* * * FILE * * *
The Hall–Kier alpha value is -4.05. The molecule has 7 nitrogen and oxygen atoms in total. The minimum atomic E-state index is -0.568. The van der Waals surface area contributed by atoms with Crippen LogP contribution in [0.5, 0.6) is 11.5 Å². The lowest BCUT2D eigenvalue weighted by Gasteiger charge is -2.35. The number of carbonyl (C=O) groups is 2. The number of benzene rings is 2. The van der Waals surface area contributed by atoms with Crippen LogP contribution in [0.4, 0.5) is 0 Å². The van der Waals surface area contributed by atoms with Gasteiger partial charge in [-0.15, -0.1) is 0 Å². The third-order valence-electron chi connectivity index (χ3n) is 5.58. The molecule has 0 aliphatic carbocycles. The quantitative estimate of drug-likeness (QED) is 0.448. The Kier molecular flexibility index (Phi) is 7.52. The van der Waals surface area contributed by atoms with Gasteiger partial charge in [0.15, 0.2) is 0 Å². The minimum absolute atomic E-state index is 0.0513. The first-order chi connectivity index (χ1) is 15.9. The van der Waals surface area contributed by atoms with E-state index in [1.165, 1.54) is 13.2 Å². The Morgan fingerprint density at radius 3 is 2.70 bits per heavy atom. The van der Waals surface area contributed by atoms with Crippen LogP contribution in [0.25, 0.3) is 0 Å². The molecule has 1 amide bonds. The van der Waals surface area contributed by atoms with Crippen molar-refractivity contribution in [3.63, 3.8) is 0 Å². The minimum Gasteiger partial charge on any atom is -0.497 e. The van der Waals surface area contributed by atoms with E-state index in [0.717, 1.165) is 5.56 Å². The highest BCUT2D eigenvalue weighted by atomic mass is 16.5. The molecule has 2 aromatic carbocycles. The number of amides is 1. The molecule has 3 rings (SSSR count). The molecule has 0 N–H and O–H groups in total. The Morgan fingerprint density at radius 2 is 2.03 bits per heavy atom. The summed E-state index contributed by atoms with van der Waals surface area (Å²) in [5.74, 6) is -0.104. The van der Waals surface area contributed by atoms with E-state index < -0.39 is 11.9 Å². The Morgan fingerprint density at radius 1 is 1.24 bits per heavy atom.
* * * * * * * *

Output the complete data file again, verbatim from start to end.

The Hall–Kier alpha value is -4.05. The molecule has 7 nitrogen and oxygen atoms in total. The minimum atomic E-state index is -0.568. The van der Waals surface area contributed by atoms with Crippen LogP contribution in [0.5, 0.6) is 11.5 Å². The lowest BCUT2D eigenvalue weighted by Gasteiger charge is -2.35. The number of carbonyl (C=O) groups is 2. The number of benzene rings is 2. The van der Waals surface area contributed by atoms with Crippen LogP contribution in [0.4, 0.5) is 0 Å². The van der Waals surface area contributed by atoms with Gasteiger partial charge in [-0.15, -0.1) is 0 Å². The third-order valence-electron chi connectivity index (χ3n) is 5.58. The molecule has 0 aliphatic carbocycles. The quantitative estimate of drug-likeness (QED) is 0.448. The Kier molecular flexibility index (Phi) is 7.52. The van der Waals surface area contributed by atoms with Gasteiger partial charge in [0.15, 0.2) is 0 Å². The minimum absolute atomic E-state index is 0.0513. The first-order chi connectivity index (χ1) is 15.9. The van der Waals surface area contributed by atoms with E-state index in [1.165, 1.54) is 13.2 Å². The Morgan fingerprint density at radius 3 is 2.70 bits per heavy atom. The van der Waals surface area contributed by atoms with Crippen LogP contribution in [0.25, 0.3) is 0 Å². The molecule has 1 amide bonds. The van der Waals surface area contributed by atoms with Crippen molar-refractivity contribution in [3.63, 3.8) is 0 Å². The minimum Gasteiger partial charge on any atom is -0.497 e. The van der Waals surface area contributed by atoms with E-state index in [0.717, 1.165) is 5.56 Å². The highest BCUT2D eigenvalue weighted by atomic mass is 16.5. The molecule has 2 aromatic carbocycles. The number of amides is 1. The molecule has 3 rings (SSSR count). The molecule has 0 N–H and O–H groups in total. The Morgan fingerprint density at radius 2 is 2.03 bits per heavy atom. The summed E-state index contributed by atoms with van der Waals surface area (Å²) in [5.74, 6) is -0.104. The van der Waals surface area contributed by atoms with E-state index < -0.39 is 11.9 Å². The Morgan fingerprint density at radius 1 is 1.24 bits per heavy atom.